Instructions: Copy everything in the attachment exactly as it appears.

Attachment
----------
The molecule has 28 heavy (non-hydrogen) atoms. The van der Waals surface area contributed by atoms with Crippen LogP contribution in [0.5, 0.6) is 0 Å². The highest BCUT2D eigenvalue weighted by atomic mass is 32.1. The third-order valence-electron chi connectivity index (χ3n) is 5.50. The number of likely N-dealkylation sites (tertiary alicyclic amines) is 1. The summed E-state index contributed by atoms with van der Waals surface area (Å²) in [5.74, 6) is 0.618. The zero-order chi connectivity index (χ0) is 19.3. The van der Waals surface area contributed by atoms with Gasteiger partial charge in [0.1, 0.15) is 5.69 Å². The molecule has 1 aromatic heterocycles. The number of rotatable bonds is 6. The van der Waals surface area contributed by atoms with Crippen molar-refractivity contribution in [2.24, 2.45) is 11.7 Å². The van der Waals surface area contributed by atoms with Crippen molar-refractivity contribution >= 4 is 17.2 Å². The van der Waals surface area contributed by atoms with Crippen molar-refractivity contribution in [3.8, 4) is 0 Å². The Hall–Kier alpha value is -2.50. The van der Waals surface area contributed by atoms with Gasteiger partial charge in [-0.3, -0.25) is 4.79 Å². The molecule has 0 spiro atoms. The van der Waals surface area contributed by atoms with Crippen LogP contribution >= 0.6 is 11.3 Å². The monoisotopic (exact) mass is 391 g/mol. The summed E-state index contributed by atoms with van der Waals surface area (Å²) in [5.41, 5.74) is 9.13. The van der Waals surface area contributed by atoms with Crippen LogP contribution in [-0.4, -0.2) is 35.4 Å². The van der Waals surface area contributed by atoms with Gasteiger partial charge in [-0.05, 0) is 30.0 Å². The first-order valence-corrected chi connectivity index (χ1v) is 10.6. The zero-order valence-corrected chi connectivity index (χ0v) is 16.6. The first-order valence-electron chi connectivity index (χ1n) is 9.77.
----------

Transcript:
The molecule has 28 heavy (non-hydrogen) atoms. The van der Waals surface area contributed by atoms with Crippen LogP contribution in [0.5, 0.6) is 0 Å². The highest BCUT2D eigenvalue weighted by atomic mass is 32.1. The third-order valence-electron chi connectivity index (χ3n) is 5.50. The number of likely N-dealkylation sites (tertiary alicyclic amines) is 1. The summed E-state index contributed by atoms with van der Waals surface area (Å²) in [5.74, 6) is 0.618. The zero-order chi connectivity index (χ0) is 19.3. The van der Waals surface area contributed by atoms with Gasteiger partial charge in [0.1, 0.15) is 5.69 Å². The molecule has 1 aromatic heterocycles. The number of rotatable bonds is 6. The van der Waals surface area contributed by atoms with Crippen molar-refractivity contribution in [2.24, 2.45) is 11.7 Å². The van der Waals surface area contributed by atoms with Crippen molar-refractivity contribution >= 4 is 17.2 Å². The van der Waals surface area contributed by atoms with Crippen molar-refractivity contribution in [3.8, 4) is 0 Å². The Hall–Kier alpha value is -2.50. The van der Waals surface area contributed by atoms with Gasteiger partial charge in [-0.3, -0.25) is 4.79 Å². The molecule has 0 spiro atoms. The van der Waals surface area contributed by atoms with Crippen LogP contribution >= 0.6 is 11.3 Å². The monoisotopic (exact) mass is 391 g/mol. The summed E-state index contributed by atoms with van der Waals surface area (Å²) in [5.41, 5.74) is 9.13. The van der Waals surface area contributed by atoms with Crippen LogP contribution in [-0.4, -0.2) is 35.4 Å². The van der Waals surface area contributed by atoms with Gasteiger partial charge in [-0.05, 0) is 30.0 Å². The first-order valence-corrected chi connectivity index (χ1v) is 10.6. The zero-order valence-corrected chi connectivity index (χ0v) is 16.6. The first-order valence-electron chi connectivity index (χ1n) is 9.77.